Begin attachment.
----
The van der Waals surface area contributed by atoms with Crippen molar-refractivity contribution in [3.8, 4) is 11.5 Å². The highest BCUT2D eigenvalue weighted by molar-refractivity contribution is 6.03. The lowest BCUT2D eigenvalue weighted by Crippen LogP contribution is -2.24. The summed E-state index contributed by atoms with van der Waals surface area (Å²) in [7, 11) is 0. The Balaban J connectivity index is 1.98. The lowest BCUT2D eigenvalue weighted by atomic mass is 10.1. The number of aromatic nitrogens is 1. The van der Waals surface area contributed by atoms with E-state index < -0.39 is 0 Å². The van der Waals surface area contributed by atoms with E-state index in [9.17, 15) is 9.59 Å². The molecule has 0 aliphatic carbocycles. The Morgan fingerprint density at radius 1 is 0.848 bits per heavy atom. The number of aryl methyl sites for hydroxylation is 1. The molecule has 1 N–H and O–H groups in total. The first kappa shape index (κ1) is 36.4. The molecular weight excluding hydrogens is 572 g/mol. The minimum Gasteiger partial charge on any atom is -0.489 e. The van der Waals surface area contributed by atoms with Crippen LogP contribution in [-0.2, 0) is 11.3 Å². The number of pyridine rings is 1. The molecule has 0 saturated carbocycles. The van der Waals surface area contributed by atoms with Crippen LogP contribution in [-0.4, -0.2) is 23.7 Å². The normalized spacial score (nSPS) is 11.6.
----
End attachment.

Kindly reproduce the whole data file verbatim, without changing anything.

The van der Waals surface area contributed by atoms with Crippen molar-refractivity contribution in [3.8, 4) is 11.5 Å². The highest BCUT2D eigenvalue weighted by molar-refractivity contribution is 6.03. The lowest BCUT2D eigenvalue weighted by Crippen LogP contribution is -2.24. The summed E-state index contributed by atoms with van der Waals surface area (Å²) in [7, 11) is 0. The Balaban J connectivity index is 1.98. The lowest BCUT2D eigenvalue weighted by atomic mass is 10.1. The number of aromatic nitrogens is 1. The van der Waals surface area contributed by atoms with E-state index < -0.39 is 0 Å². The van der Waals surface area contributed by atoms with E-state index in [9.17, 15) is 9.59 Å². The molecule has 0 aliphatic carbocycles. The Morgan fingerprint density at radius 1 is 0.848 bits per heavy atom. The number of aryl methyl sites for hydroxylation is 1. The molecule has 1 N–H and O–H groups in total. The first kappa shape index (κ1) is 36.4. The molecular weight excluding hydrogens is 572 g/mol. The minimum Gasteiger partial charge on any atom is -0.489 e. The van der Waals surface area contributed by atoms with Crippen LogP contribution in [-0.2, 0) is 11.3 Å². The number of pyridine rings is 1. The molecule has 0 saturated carbocycles. The van der Waals surface area contributed by atoms with Crippen LogP contribution in [-0.4, -0.2) is 23.7 Å². The normalized spacial score (nSPS) is 11.6.